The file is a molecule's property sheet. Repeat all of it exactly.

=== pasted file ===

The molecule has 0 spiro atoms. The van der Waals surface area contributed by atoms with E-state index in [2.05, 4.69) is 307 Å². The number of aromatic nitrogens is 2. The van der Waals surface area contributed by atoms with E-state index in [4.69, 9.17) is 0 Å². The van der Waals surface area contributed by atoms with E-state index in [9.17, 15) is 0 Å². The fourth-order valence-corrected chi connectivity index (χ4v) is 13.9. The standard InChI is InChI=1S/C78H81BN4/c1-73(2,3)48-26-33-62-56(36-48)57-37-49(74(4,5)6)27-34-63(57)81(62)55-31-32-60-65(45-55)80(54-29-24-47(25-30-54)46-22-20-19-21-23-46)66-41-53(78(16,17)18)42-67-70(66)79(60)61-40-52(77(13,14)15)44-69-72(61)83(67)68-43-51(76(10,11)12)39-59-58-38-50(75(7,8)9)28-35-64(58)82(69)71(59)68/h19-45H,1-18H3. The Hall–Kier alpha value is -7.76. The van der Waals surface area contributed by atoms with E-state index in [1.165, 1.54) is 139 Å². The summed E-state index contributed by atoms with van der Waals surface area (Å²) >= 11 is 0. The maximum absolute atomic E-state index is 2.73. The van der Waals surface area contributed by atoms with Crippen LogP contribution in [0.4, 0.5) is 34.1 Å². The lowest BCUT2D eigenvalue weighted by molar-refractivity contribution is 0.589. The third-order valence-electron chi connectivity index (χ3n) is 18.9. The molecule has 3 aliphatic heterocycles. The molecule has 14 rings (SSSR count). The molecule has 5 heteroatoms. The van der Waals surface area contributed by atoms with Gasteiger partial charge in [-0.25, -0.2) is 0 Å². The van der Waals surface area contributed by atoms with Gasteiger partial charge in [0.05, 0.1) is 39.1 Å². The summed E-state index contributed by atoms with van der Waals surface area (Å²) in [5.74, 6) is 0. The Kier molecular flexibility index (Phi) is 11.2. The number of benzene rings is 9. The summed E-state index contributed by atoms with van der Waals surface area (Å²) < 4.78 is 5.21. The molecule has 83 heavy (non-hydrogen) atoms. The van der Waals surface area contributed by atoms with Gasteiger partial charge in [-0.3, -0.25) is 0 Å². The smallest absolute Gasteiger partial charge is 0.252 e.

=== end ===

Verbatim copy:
The molecule has 0 spiro atoms. The van der Waals surface area contributed by atoms with E-state index in [2.05, 4.69) is 307 Å². The number of aromatic nitrogens is 2. The van der Waals surface area contributed by atoms with E-state index in [4.69, 9.17) is 0 Å². The van der Waals surface area contributed by atoms with E-state index in [9.17, 15) is 0 Å². The fourth-order valence-corrected chi connectivity index (χ4v) is 13.9. The standard InChI is InChI=1S/C78H81BN4/c1-73(2,3)48-26-33-62-56(36-48)57-37-49(74(4,5)6)27-34-63(57)81(62)55-31-32-60-65(45-55)80(54-29-24-47(25-30-54)46-22-20-19-21-23-46)66-41-53(78(16,17)18)42-67-70(66)79(60)61-40-52(77(13,14)15)44-69-72(61)83(67)68-43-51(76(10,11)12)39-59-58-38-50(75(7,8)9)28-35-64(58)82(69)71(59)68/h19-45H,1-18H3. The Hall–Kier alpha value is -7.76. The van der Waals surface area contributed by atoms with E-state index in [1.165, 1.54) is 139 Å². The summed E-state index contributed by atoms with van der Waals surface area (Å²) >= 11 is 0. The maximum absolute atomic E-state index is 2.73. The van der Waals surface area contributed by atoms with Crippen LogP contribution in [0.4, 0.5) is 34.1 Å². The lowest BCUT2D eigenvalue weighted by molar-refractivity contribution is 0.589. The third-order valence-electron chi connectivity index (χ3n) is 18.9. The molecule has 3 aliphatic heterocycles. The molecule has 14 rings (SSSR count). The molecule has 5 heteroatoms. The van der Waals surface area contributed by atoms with Gasteiger partial charge in [-0.25, -0.2) is 0 Å². The van der Waals surface area contributed by atoms with Gasteiger partial charge in [0.05, 0.1) is 39.1 Å². The summed E-state index contributed by atoms with van der Waals surface area (Å²) in [5.74, 6) is 0. The Kier molecular flexibility index (Phi) is 11.2. The number of benzene rings is 9. The summed E-state index contributed by atoms with van der Waals surface area (Å²) < 4.78 is 5.21. The molecule has 83 heavy (non-hydrogen) atoms. The van der Waals surface area contributed by atoms with Gasteiger partial charge in [-0.3, -0.25) is 0 Å². The smallest absolute Gasteiger partial charge is 0.252 e.